• If member states accept proof of vaccination to waive travel restrictions such as testing or quarantine, they should in principle lift restrictions on non-essential travel for third-country travellers who have received the last recommended dose of an EMA approved vaccine at least 14 days before arrival.
  • Member states could also lift the restriction on non-essential travel to those who have received at least 14 days before the last recommended dose of a vaccine having completed the WHO emergency use listing process.

It should be noted that the Council’s recommendation is not a legally binding instrument, and the authorities of the member states remain responsible for implementing the content of the recommendation.

UAE: COVID-19 travel update

Effective 30 August 2021, tourist visa applications are open to people from all countries who are fully vaccinated with a WHO-approved vaccine. The decision applies to citizens of all countries, including those arriving from previously banned countries. Passengers arriving on tourist visas must take a mandatory rapid PCR test at the airport. The previous rules for unvaccinated travellers, including exempted categories, remain in place.

For travellers to Dubai, the following guidance applies:

  • All UAE residents can travel to Dubai without an approval from GDFRA or ICA except those travelling from Bangladesh, India, Indonesia, Nigeria, Pakistan, Sri Lanka, South Africa, Uganda, Vietnam or Zambia.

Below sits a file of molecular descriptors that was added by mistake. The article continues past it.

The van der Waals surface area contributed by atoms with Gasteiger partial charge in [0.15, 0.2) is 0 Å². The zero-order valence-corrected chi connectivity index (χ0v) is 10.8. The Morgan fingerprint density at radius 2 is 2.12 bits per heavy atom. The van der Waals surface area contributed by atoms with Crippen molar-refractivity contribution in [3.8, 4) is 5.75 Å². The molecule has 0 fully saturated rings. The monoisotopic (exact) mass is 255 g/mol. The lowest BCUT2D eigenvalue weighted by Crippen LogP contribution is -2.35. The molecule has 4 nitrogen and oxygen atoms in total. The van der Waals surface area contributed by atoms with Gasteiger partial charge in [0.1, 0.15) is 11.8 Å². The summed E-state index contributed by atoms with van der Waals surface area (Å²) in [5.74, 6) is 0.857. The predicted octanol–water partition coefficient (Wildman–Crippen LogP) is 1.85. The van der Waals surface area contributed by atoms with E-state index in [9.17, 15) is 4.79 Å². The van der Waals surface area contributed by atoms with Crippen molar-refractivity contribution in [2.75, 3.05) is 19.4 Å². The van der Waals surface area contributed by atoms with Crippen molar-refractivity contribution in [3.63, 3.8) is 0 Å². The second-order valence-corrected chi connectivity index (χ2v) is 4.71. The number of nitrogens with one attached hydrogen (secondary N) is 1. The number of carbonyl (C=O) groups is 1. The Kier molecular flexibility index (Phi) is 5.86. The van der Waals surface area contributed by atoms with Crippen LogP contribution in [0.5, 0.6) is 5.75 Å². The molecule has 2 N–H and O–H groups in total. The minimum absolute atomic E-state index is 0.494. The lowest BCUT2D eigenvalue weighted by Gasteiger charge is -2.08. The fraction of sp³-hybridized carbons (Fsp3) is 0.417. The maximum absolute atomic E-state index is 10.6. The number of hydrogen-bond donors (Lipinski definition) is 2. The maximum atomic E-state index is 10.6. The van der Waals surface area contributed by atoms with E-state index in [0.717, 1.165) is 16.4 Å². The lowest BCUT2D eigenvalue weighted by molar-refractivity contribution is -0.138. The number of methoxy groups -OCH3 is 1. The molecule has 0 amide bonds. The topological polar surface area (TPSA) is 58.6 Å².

• However, those coming to Dubai from one of the above listed countries do not need approval if they have one of the following:
    • A newly issued residence or employment visa
    • A short-stay or long-stay visa
    • A visit visa
    • A visa on arrival.

The following COVID-19 testing requirements also apply to passengers travelling to Dubai:

  • Passengers arriving from the countries above must present a printed negative result (with a QR code) of a pre-departure PCT test issued within 48 hours of the time the sample was collected at an approved health facility. They must also present a negative result (with a QR code) of a pre-departure PCR test conducted at the departure airport within six hours before departure.
  • Passengers travelling from other countries must present a printed negative result of a pre-departure RT PCR test done no more than 72 hours before departure.
  • The following people are exempt from COVID-19 testing at the departure airport, but must undergo a test on arrival in Dubai:
    • All UAE nationals returning to Dubai from any country
    • Non-UAE nationals accompanying a first-degree UAE national family member
    • Domestic workers accompanying a UAE national sponsor
    • Children under 12 years old